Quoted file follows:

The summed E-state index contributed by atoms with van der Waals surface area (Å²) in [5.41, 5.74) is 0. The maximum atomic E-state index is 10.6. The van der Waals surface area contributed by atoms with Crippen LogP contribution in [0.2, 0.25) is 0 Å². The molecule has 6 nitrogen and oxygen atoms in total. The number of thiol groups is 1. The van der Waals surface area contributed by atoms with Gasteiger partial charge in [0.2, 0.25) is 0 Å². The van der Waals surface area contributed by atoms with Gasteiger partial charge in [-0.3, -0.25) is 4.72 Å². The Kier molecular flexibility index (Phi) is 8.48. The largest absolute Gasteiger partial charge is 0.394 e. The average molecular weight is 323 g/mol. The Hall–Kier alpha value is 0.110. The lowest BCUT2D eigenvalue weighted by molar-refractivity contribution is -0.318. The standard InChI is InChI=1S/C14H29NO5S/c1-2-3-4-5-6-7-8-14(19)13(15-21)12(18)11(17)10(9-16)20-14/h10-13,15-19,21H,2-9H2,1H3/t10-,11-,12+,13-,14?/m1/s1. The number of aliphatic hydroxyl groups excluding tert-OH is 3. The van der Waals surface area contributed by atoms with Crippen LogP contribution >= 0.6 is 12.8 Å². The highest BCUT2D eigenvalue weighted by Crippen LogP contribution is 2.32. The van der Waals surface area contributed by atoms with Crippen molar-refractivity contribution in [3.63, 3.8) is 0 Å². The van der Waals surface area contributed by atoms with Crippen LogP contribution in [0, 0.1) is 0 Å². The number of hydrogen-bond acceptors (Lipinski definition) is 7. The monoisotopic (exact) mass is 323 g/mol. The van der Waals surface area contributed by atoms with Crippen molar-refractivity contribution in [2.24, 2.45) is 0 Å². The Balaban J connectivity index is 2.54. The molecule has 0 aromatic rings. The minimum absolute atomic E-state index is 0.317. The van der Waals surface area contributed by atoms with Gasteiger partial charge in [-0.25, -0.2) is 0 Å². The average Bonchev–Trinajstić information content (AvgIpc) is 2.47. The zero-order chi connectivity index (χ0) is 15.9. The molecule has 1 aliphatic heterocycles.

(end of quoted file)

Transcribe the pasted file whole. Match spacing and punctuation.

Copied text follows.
The summed E-state index contributed by atoms with van der Waals surface area (Å²) in [5.41, 5.74) is 0. The maximum atomic E-state index is 10.6. The van der Waals surface area contributed by atoms with Crippen LogP contribution in [0.2, 0.25) is 0 Å². The molecule has 6 nitrogen and oxygen atoms in total. The number of thiol groups is 1. The van der Waals surface area contributed by atoms with Gasteiger partial charge in [0.2, 0.25) is 0 Å². The van der Waals surface area contributed by atoms with Gasteiger partial charge in [-0.3, -0.25) is 4.72 Å². The Kier molecular flexibility index (Phi) is 8.48. The largest absolute Gasteiger partial charge is 0.394 e. The average molecular weight is 323 g/mol. The Hall–Kier alpha value is 0.110. The lowest BCUT2D eigenvalue weighted by molar-refractivity contribution is -0.318. The standard InChI is InChI=1S/C14H29NO5S/c1-2-3-4-5-6-7-8-14(19)13(15-21)12(18)11(17)10(9-16)20-14/h10-13,15-19,21H,2-9H2,1H3/t10-,11-,12+,13-,14?/m1/s1. The number of aliphatic hydroxyl groups excluding tert-OH is 3. The van der Waals surface area contributed by atoms with Crippen LogP contribution >= 0.6 is 12.8 Å². The highest BCUT2D eigenvalue weighted by Crippen LogP contribution is 2.32. The van der Waals surface area contributed by atoms with Crippen molar-refractivity contribution in [3.63, 3.8) is 0 Å². The van der Waals surface area contributed by atoms with Crippen LogP contribution in [0, 0.1) is 0 Å². The number of hydrogen-bond acceptors (Lipinski definition) is 7. The monoisotopic (exact) mass is 323 g/mol. The van der Waals surface area contributed by atoms with Crippen molar-refractivity contribution in [2.24, 2.45) is 0 Å². The Balaban J connectivity index is 2.54. The molecule has 0 aromatic rings. The minimum absolute atomic E-state index is 0.317. The van der Waals surface area contributed by atoms with Gasteiger partial charge in [-0.25, -0.2) is 0 Å². The average Bonchev–Trinajstić information content (AvgIpc) is 2.47. The zero-order chi connectivity index (χ0) is 15.9. The molecule has 1 aliphatic heterocycles.